Vidal Sassoon, British-born celebrity hairdresser, dies

 

In 2010, Vidal Sassoon published his autobiography, and relived his most famous cuts

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British-born celebrity hairdresser Vidal Sassoon has died at his home in Los Angeles, aged 84.

A police spokesman said officers went to the stylist's home on Wednesday morning to confirm the death. He said Sassoon had died of natural causes.

Sassoon is regarded as one of the best-known hairdressers of his generation.

He is credited with revolutionising haircuts in the 1960s, and developed a popular line of hair products under his name.

The creator of the "bob" hairstyle, he was best known for his short, geometric cuts, the style which succeeded the bouffant styles trendy in the 1950s.

Analysis

His creative cuts helped dress a cultural revolution in the 1960s, and his products have had a place in the world's bathroom cabinets for decades.

Vidal Sassoon opened his first salon in London in 1954 and gave what he called "geometry" and "architectural shapes" to hair.

His styles freed women's fashion from the high and heavy "beehive" into cuts that were easy to manage.

The wash-and-wear styles like the bob cut fitted in with the emerging feminist movement.

"Women were going to work and assuming their own power," he famously said. "They didn't have time to sit under the dryer."

One of his best-known clients was Mary Quant, the British fashion designer who popularised the mini-skirt. Quant called Sassoon the "Chanel of hair".

"Vidal was an inspiration to everybody and always got at the vital point and was so explicit. You only had to think about his haircuts and shapes - he revolutionised the look and way of life for everyone," she said.

'Like Columbus'

In a tribute, fellow British coiffeur and friend Nicky Clarke said he was "hugely significant - the most iconic of hairdressers".

Before Sassoon's arrival on the scene, he said, "people were in rollers, backcombing their hair. What he bought was a different kind of hairdressing.

"It was all about modernism - in some ways he defined the 60s. He helped to put Britain on the map."

Clarke said Sassoon was a "humble person" who "loved his craft", and would be greatly missed.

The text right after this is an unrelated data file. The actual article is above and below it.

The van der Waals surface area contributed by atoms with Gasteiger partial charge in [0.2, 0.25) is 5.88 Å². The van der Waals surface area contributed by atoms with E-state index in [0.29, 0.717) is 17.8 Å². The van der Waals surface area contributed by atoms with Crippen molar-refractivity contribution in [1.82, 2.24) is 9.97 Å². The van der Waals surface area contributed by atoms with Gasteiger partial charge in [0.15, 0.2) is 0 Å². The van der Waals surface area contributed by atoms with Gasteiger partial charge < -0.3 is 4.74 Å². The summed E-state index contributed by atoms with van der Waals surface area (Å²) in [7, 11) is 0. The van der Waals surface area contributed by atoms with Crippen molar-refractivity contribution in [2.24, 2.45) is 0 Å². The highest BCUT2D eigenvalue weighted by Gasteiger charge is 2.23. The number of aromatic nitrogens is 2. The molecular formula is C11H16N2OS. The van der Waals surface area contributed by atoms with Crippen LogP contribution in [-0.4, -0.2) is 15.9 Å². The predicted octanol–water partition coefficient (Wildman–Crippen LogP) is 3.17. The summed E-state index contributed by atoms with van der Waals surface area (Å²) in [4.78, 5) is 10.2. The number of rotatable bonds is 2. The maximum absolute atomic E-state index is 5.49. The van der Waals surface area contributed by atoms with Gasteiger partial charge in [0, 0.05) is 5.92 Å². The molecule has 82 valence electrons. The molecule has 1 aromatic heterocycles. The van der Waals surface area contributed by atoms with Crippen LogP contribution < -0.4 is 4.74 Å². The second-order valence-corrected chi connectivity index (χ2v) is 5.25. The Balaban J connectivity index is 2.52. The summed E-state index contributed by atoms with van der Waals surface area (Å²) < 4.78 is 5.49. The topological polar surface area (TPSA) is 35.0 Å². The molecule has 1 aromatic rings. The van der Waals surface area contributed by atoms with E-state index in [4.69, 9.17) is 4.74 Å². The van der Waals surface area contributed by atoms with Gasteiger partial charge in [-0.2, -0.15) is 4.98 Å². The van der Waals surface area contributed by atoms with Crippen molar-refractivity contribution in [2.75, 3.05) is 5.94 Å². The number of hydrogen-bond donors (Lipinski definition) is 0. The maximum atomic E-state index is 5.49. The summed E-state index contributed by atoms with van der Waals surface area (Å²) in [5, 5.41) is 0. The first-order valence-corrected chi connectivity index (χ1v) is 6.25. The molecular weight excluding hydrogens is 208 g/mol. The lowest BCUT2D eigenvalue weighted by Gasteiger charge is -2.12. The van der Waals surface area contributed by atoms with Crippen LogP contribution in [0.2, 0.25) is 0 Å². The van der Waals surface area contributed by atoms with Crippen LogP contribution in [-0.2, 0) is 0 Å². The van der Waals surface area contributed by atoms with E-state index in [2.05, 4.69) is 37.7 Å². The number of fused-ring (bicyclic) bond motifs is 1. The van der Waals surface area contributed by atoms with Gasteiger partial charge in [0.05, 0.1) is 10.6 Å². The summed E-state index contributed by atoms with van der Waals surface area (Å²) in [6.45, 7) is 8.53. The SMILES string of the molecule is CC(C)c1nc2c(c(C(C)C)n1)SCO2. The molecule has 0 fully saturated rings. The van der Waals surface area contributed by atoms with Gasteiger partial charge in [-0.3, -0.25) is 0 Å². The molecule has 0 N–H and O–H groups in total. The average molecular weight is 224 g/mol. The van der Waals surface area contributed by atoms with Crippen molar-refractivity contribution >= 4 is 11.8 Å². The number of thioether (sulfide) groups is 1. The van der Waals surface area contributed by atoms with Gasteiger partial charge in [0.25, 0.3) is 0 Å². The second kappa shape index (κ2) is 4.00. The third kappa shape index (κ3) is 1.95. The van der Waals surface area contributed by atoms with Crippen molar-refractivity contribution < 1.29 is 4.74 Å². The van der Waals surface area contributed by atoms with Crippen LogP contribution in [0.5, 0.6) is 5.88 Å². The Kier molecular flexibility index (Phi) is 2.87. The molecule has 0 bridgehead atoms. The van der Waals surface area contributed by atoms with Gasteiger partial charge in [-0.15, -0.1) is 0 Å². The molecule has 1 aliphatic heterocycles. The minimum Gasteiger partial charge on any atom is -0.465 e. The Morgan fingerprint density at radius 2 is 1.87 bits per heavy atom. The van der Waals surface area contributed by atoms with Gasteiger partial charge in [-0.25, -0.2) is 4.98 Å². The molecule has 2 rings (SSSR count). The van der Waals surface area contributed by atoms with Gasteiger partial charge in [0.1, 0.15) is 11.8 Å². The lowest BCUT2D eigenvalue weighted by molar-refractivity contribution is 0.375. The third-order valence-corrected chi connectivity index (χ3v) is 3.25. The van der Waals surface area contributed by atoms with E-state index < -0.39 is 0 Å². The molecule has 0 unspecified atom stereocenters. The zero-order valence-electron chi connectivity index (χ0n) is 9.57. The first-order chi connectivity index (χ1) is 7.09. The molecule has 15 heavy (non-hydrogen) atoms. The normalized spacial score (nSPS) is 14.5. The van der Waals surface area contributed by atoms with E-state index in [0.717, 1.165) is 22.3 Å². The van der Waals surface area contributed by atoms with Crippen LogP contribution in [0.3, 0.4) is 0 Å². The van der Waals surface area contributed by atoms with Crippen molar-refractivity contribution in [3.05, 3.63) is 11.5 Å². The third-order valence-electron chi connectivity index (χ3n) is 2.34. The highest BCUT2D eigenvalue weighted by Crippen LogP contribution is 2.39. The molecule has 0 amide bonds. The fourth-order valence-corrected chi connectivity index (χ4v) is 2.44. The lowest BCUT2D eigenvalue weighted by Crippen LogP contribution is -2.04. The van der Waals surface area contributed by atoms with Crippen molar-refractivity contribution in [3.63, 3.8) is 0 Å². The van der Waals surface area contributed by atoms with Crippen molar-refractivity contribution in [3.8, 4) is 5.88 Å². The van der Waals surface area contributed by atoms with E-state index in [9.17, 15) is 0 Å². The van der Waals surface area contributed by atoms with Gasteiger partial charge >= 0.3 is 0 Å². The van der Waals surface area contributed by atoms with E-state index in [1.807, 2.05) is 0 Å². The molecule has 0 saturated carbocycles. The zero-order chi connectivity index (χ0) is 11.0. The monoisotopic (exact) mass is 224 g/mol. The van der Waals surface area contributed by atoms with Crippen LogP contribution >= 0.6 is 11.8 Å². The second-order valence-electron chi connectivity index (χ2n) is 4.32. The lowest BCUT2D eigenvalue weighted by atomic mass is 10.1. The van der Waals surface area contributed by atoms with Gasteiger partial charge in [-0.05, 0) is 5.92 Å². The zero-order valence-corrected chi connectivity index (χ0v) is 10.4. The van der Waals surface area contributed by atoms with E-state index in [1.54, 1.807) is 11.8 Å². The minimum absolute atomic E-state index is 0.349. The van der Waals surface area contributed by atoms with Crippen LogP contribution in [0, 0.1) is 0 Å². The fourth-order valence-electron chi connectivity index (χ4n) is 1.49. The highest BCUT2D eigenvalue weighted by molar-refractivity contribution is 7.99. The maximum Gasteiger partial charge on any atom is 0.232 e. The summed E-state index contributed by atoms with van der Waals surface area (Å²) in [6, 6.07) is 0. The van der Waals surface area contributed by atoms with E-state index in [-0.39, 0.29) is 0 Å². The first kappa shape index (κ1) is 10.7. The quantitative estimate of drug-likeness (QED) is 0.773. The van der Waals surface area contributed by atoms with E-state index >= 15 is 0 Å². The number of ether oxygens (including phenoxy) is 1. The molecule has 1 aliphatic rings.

Hairstylist Angus Mitchell, son of the late hairdresser Paul Mitchell, said that Sassoon's system for cutting hair transformed the industry.

"Vidal was like Christopher Columbus," Angus Mitchell, who studied under Sassoon, told the Associated Press.

"He discovered that the world was round with his cutting system. It was the first language that people could follow."

Four marriages

Vidal Sassoon was born to Jewish parents in west London in 1928.

His father left when he was five, and his mother had to put him and his brother into a Jewish orphanage because she could not afford to keep them.

In 1948, at the age of 20, he travelled to Israel to fight in the Arab-Israeli War.

Clothes designer Mary Quant, one of the leading lights of the British fashion scene in the 1960's, having her hair cut by another fashion icon, hairdresser Vidal Sassoon. Mary Quant called Sassoon the "Chanel of hair"

On his return to Britain, he began working for the famous hairstylist Teasy Weasy Raymond, in Mayfair, before opening his own salon in 1954.

"My idea was to cut shape into the hair, to use it like fabric and take away everything that was superfluous," Sassoon said in 1993 in an interview with the Los Angeles Times.

"Women were going back to work, they were assuming their own power. They didn't have time to sit under the dryer anymore."

He also campaigned against anti-Semitism, establishing the Vidal Sassoon International Center for the Study of Antisemitism at the Hebrew University of Jerusalem in the 1980s.

His private life attracted as much publicity as his business success. He divorced three times and married his fourth wife in 1992.

 

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